Alaska Gov. Sean Parnell announced Monday that the state will sue the Obama administration to allow construction of a 10-mile road to give residents of a remote fishing village access to emergency medical flights at an all-weather airport.
Residents of King Cove, Alaska, were outraged in December when Interior Secretary Sally Jewell nixed a plan for a land swap that would have allowed the building of an unpaved road between the small town and the airport at Cold Bay.
Environmentalists had lobbied the Interior Department to stop the proposal, arguing that a road through the Izembek National Wildlife Refuge could jeopardize the world's largest known bed of eelgrass, which is used as fodder by migratory birds.
"In just the last several weeks, serious health-related evacuations have shown just how critical a road for medical evacuations is for residents," the Republican governor said in a statement.
"The State continues to explore all potential avenues to help the people of King Cove. The notice of intent to sue relates to one option the State is evaluating, but the fastest and surest way to provide emergency medical access for King Cove residents is for Secretary Jewell to reconsider her decision placing the possible temporary disturbance of birds above the health and safety of Alaskans."
Ms. Jewell announced her decision two days before Christmas, saying that "building a road through the Refuge would cause irreversible damage not only to the Refuge itself, but to the wildlife that depend on it."
"We owe it to future generations to think about long-term solutions that do not insert a road through the middle of this refuge and designated wilderness," she said.
Since Ms. Jewell rejected the land swap, which would have given the refuge 43,093 acres of state land and 13,300 acres of private land in exchange for 206 acres of federal land, King Cove has required eight emergency medical flights to Cold Bay, including five conducted by Coast Guard medevac.
Mr. Parnell said the lawsuit would be based on the Mining Act of 1866, which allows states to assert a right of way based on historic use. States must give 180 days' notice before filing such a lawsuit, according to the governor's press release.
Last month, a visibly agitated Sen. Lisa Murkowski, Alaska Republican, criticized Ms. Jewell for her decision and vowed to fight it at the Interior Department appropriations hearing, giving a nod to the late Sen. Ted Stevens, Alaska Republican.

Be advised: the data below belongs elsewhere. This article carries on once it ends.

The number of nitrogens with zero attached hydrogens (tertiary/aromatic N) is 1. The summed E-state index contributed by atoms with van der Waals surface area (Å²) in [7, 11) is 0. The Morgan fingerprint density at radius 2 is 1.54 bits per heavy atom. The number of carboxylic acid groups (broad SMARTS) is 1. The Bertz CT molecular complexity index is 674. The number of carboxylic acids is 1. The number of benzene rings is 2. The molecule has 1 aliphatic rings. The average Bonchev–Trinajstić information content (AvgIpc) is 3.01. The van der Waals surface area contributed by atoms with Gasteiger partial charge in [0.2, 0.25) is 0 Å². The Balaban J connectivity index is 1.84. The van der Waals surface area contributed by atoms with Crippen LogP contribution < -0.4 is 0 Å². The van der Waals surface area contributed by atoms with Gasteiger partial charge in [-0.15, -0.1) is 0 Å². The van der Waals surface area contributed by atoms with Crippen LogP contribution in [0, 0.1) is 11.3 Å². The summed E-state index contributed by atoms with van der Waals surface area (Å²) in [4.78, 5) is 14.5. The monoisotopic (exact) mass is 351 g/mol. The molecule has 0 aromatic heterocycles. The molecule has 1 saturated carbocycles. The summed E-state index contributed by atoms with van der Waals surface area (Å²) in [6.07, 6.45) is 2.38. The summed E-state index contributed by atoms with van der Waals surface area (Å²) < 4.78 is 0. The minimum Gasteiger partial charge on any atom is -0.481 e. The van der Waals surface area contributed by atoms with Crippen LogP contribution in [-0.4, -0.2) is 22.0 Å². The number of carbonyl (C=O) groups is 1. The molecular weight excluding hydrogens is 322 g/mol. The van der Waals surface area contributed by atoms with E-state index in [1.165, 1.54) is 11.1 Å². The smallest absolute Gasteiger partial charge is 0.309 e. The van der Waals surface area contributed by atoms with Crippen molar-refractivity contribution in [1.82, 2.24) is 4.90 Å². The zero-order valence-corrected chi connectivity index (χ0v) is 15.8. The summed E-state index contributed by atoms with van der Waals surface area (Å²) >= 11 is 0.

"When Ted was really agitated and really going to let nothing stand in his way, he would wear his [Incredible] Hulk tie," she said. "Today, I have a Hulk scarf on. And I don't typically engage in much drama."
Nineteen Alaskans have died attempting to fly out of King Cove, whose airstrip is frequently closed because of treacherous wind sheer.
Like Ms. Murkowski, Sen. Mark Begich supports the road, but the issue presents a trickier political situation for him. He is a Democrat caught in an election year between the Obama administration's opposition to building the road and the community's support for a safer mode of transportation to Anchorage hospitals.
The issue is gaining momentum in Alaska, where the Fairbanks Daily News-Miner called Sunday on Ms. Jewell to reverse her decision.
"The secretary apparently doesn't understand Alaska. That's more than unfortunate to see in the person who is in charge of the federal agencies that have management authority over a large portion of the Alaska landmass," said the editorial. "And that's why the issue of the King Cove road should be seen as a statewide issue and not just an issue for the small community in the Aleutians East Borough. If a misplaced emphasis can happen there, it can happen in the Interior and elsewhere."
In 1997, Congress appropriated $37.5 million to improve water access to Cold Bay, including a $9 million hovercraft. After three years, however, the Aleutians East Borough grounded the hovercraft, saying it was too costly and unreliable in bad weather.
• This article is based in part on wire service reports.
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